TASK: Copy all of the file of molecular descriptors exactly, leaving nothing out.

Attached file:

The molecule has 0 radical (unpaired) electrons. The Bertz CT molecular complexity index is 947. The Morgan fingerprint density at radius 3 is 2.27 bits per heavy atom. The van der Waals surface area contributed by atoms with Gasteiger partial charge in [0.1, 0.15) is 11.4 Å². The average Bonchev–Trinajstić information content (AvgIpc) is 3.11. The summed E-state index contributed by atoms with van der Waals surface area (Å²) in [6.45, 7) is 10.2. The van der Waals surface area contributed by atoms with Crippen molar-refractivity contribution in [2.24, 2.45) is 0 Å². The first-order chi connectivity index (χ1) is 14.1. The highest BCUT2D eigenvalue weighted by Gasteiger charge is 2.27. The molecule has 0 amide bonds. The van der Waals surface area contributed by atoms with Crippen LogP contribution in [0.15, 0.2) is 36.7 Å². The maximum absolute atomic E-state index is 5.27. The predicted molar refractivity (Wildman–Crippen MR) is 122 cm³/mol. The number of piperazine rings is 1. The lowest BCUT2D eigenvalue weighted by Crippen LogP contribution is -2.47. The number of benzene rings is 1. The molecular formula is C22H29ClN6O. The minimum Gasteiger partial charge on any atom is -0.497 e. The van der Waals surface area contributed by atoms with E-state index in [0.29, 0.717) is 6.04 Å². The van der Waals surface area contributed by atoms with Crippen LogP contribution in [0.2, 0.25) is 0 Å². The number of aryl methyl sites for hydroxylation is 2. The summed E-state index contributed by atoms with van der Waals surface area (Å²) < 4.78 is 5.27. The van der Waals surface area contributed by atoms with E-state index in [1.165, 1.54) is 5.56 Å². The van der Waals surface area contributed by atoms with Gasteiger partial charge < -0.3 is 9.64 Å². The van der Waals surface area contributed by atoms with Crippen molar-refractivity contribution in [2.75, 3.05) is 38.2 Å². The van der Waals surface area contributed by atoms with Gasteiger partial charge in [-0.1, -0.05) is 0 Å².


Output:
The molecule has 0 radical (unpaired) electrons. The Bertz CT molecular complexity index is 947. The Morgan fingerprint density at radius 3 is 2.27 bits per heavy atom. The van der Waals surface area contributed by atoms with Gasteiger partial charge in [0.1, 0.15) is 11.4 Å². The average Bonchev–Trinajstić information content (AvgIpc) is 3.11. The summed E-state index contributed by atoms with van der Waals surface area (Å²) in [6.45, 7) is 10.2. The van der Waals surface area contributed by atoms with Crippen molar-refractivity contribution in [2.24, 2.45) is 0 Å². The first-order chi connectivity index (χ1) is 14.1. The highest BCUT2D eigenvalue weighted by Gasteiger charge is 2.27. The molecule has 0 amide bonds. The van der Waals surface area contributed by atoms with Crippen LogP contribution in [0.15, 0.2) is 36.7 Å². The maximum absolute atomic E-state index is 5.27. The predicted molar refractivity (Wildman–Crippen MR) is 122 cm³/mol. The number of piperazine rings is 1. The lowest BCUT2D eigenvalue weighted by Crippen LogP contribution is -2.47. The number of benzene rings is 1. The molecular formula is C22H29ClN6O. The minimum Gasteiger partial charge on any atom is -0.497 e. The van der Waals surface area contributed by atoms with E-state index in [0.29, 0.717) is 6.04 Å². The van der Waals surface area contributed by atoms with Crippen LogP contribution in [0.2, 0.25) is 0 Å². The number of aryl methyl sites for hydroxylation is 2. The summed E-state index contributed by atoms with van der Waals surface area (Å²) < 4.78 is 5.27. The van der Waals surface area contributed by atoms with E-state index in [1.165, 1.54) is 5.56 Å². The van der Waals surface area contributed by atoms with Gasteiger partial charge < -0.3 is 9.64 Å². The van der Waals surface area contributed by atoms with Crippen molar-refractivity contribution in [2.75, 3.05) is 38.2 Å². The van der Waals surface area contributed by atoms with Gasteiger partial charge in [-0.1, -0.05) is 0 Å².